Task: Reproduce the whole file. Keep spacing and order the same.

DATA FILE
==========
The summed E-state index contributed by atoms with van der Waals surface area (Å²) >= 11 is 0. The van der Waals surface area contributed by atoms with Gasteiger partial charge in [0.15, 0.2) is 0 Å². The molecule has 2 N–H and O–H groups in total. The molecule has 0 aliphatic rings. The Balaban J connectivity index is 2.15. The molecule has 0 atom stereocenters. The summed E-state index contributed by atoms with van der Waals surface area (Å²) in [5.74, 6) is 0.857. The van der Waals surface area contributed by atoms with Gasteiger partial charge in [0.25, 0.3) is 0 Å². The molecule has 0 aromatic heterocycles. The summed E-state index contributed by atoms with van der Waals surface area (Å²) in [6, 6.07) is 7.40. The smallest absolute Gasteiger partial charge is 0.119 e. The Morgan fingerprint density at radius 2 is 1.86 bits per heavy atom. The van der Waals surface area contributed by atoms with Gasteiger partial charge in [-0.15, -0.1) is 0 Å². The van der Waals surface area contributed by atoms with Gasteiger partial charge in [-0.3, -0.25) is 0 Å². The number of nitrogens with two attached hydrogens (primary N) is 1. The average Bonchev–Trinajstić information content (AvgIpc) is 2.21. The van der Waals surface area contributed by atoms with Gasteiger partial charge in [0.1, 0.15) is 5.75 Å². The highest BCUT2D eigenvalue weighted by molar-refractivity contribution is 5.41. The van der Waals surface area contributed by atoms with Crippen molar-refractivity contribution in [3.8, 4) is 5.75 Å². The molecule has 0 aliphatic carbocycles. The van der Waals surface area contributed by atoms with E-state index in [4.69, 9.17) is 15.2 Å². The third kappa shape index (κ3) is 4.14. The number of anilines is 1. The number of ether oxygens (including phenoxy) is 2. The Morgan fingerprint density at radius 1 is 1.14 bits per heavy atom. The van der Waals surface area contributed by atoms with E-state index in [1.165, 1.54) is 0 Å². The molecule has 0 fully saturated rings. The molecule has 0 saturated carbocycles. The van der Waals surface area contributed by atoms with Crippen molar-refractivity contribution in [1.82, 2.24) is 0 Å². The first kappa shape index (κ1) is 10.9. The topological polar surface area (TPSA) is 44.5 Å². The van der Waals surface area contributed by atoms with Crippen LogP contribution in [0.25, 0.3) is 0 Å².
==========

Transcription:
The summed E-state index contributed by atoms with van der Waals surface area (Å²) >= 11 is 0. The van der Waals surface area contributed by atoms with Gasteiger partial charge in [0.15, 0.2) is 0 Å². The molecule has 2 N–H and O–H groups in total. The molecule has 0 aliphatic rings. The Balaban J connectivity index is 2.15. The molecule has 0 atom stereocenters. The summed E-state index contributed by atoms with van der Waals surface area (Å²) in [5.74, 6) is 0.857. The van der Waals surface area contributed by atoms with Gasteiger partial charge in [0.25, 0.3) is 0 Å². The molecule has 0 aromatic heterocycles. The summed E-state index contributed by atoms with van der Waals surface area (Å²) in [6, 6.07) is 7.40. The smallest absolute Gasteiger partial charge is 0.119 e. The Morgan fingerprint density at radius 2 is 1.86 bits per heavy atom. The van der Waals surface area contributed by atoms with Gasteiger partial charge in [-0.15, -0.1) is 0 Å². The van der Waals surface area contributed by atoms with Gasteiger partial charge in [-0.3, -0.25) is 0 Å². The number of nitrogens with two attached hydrogens (primary N) is 1. The average Bonchev–Trinajstić information content (AvgIpc) is 2.21. The van der Waals surface area contributed by atoms with Gasteiger partial charge in [0.1, 0.15) is 5.75 Å². The highest BCUT2D eigenvalue weighted by molar-refractivity contribution is 5.41. The van der Waals surface area contributed by atoms with Crippen molar-refractivity contribution in [3.8, 4) is 5.75 Å². The molecule has 0 aliphatic carbocycles. The van der Waals surface area contributed by atoms with E-state index in [4.69, 9.17) is 15.2 Å². The third kappa shape index (κ3) is 4.14. The number of anilines is 1. The number of ether oxygens (including phenoxy) is 2. The Morgan fingerprint density at radius 1 is 1.14 bits per heavy atom. The van der Waals surface area contributed by atoms with E-state index in [1.165, 1.54) is 0 Å². The molecule has 0 fully saturated rings. The molecule has 0 saturated carbocycles. The van der Waals surface area contributed by atoms with Crippen molar-refractivity contribution in [1.82, 2.24) is 0 Å². The first kappa shape index (κ1) is 10.9. The topological polar surface area (TPSA) is 44.5 Å². The van der Waals surface area contributed by atoms with Crippen LogP contribution in [0.25, 0.3) is 0 Å².